Many topiary techniques are practiced by gardens and gardeners worldwide. At Longwood, all of our topiaries are sheared with electric hand pruners and various aids like lifts and levelers help assist our gardeners in cutting straight lines and reaching tall yews. Thompson shares a tip: “There is one technique that is extremely important. Begin your cutting on the top edge and get that top edge back to where you want it before you ever touch the bottom. What happens is, when you cut the bottom back to where you want it, it is now almost impossible to cut the top far enough back to give the shrub any kind of bevel or straight edge.” Everybody shears a bit differently and has their own technique, which often makes topiary gardening both a challenge and an opportunity when translated from gardener to gardener.
Although Davis no longer cares for the Topiary Garden, he has devoted more than a decade to the artform and continues to shape topiaries at his home landscape and experiment with new forms. When attempting to create whimsical shapes, Davis shares that “they typically get more whimsical as they age. Over the years and as branches age, they do not hold up as much, so organic and whimsical shapes are a little easier to make than formal shapes.”
Throughout the decades, the Topiary Garden at Longwood has been a constant reminder of the past, a sense of permanence and timeless appeal, dressed in a carpet of green and graced by geometric and whimsical forms. The immersive experience of stepping down into the Topiary Garden and standing next to yews more than 100 years old transports guests to the classical era of Rome and Greece or the formal gardens of England and France—and it tells the stories of all who have cared for it. Along with the work and stories of the garden’s caretakers, the beauty of the garden truly lies in its uniformity, formality and mystery, sprinkled with a dash of humor. It has the power to transport guests to another world—one with delight, magic, and fantasy—and serves as reminder of a long-held artform formed and shaped throughout the centuries, as well as provides inspiration for those starting and caring for their own topiary.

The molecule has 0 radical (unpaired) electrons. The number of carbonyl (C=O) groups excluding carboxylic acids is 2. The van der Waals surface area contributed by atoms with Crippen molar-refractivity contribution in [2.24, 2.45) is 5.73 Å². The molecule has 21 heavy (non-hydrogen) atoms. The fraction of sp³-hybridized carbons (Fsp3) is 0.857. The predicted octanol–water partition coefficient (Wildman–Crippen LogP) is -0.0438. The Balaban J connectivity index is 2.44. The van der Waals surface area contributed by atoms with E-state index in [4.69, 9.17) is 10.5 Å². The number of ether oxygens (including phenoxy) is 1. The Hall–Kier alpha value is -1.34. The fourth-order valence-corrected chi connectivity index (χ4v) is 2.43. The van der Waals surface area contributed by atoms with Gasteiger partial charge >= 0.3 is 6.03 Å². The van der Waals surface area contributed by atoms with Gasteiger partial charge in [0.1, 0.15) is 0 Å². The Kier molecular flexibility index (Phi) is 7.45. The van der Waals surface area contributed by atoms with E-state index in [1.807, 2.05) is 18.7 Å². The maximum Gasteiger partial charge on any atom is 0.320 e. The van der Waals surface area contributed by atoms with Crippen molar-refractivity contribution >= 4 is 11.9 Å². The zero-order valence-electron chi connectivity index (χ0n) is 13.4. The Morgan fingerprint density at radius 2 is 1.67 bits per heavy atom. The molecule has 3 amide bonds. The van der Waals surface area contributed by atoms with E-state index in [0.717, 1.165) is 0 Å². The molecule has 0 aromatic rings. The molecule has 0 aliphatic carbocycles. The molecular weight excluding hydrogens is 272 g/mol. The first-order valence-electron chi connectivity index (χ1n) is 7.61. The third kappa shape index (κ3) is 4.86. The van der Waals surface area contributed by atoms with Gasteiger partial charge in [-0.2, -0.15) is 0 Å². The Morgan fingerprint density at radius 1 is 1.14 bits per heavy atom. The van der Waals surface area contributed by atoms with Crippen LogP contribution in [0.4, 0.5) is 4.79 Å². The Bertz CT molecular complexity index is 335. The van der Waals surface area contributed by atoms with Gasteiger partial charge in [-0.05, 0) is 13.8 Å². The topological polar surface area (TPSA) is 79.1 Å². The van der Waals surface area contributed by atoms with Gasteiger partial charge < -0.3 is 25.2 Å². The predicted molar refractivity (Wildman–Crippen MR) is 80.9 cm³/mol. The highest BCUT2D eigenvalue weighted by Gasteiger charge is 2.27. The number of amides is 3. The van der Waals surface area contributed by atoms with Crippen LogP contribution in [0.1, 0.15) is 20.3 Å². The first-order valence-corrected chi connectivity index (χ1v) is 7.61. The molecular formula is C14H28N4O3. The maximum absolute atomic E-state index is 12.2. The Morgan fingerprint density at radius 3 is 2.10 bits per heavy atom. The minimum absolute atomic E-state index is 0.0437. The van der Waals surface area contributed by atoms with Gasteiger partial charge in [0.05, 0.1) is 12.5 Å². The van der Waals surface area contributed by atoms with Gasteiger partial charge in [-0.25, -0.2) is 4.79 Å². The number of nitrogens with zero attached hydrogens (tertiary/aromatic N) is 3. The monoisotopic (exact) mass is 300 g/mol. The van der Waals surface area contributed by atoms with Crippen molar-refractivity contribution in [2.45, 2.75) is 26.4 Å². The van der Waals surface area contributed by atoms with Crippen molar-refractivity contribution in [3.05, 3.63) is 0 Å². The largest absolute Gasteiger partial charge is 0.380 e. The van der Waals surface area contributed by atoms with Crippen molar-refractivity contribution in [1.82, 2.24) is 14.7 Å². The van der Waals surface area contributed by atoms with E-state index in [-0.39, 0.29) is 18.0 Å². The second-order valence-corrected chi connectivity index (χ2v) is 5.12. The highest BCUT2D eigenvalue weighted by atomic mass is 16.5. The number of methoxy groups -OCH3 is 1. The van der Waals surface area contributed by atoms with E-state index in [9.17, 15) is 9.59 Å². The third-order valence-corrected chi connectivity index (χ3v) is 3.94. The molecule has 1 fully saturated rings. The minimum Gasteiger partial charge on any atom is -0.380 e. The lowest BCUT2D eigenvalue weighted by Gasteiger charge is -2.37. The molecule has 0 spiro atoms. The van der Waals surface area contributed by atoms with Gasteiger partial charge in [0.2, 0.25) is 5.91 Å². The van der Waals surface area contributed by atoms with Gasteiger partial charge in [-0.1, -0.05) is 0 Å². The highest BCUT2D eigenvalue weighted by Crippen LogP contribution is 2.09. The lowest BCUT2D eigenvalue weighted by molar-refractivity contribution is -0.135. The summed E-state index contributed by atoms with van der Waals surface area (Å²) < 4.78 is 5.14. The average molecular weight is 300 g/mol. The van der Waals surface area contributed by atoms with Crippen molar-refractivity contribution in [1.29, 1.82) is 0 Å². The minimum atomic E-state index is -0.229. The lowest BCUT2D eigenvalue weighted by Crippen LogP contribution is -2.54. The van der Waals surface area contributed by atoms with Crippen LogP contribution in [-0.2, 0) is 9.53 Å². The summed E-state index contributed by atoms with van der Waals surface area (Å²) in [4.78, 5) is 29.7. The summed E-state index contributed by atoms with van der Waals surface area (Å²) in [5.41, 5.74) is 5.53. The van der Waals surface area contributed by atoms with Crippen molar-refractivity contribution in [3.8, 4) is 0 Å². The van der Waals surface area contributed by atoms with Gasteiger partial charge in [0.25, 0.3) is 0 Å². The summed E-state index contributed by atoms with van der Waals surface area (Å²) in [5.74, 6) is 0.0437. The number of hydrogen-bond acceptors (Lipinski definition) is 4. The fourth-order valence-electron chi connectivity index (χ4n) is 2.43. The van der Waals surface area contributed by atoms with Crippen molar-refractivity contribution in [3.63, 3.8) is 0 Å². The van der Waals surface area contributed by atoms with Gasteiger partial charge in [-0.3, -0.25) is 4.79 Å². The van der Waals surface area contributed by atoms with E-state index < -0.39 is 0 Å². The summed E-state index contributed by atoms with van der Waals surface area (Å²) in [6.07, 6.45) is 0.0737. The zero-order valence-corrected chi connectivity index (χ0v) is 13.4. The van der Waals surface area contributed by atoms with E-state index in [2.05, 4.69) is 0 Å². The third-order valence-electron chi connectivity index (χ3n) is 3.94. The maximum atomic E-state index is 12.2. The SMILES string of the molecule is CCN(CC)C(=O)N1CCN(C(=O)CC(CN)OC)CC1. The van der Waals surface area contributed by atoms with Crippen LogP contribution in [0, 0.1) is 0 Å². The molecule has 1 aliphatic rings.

Editor’s note: Join us as we celebrate World Topiary Day along with gardens around the globe. Founded in 2021 by Levens Hall and Gardens (Cumbria, UK)—home to the oldest topiary garden in the world—this May 12 occasion (which we’re celebrating May 12, 13, and 14) recognizes the beauty, art, and joys of topiary. Explore our Topiary Garden’s whimsical forms, lean how we’ve meticulously trained the yews over many decades, and get an up-close look at the 35 specimens throughout the garden. Horticulture experts will be on hand from 10 am to 4 pm each day to answer your topiary questions.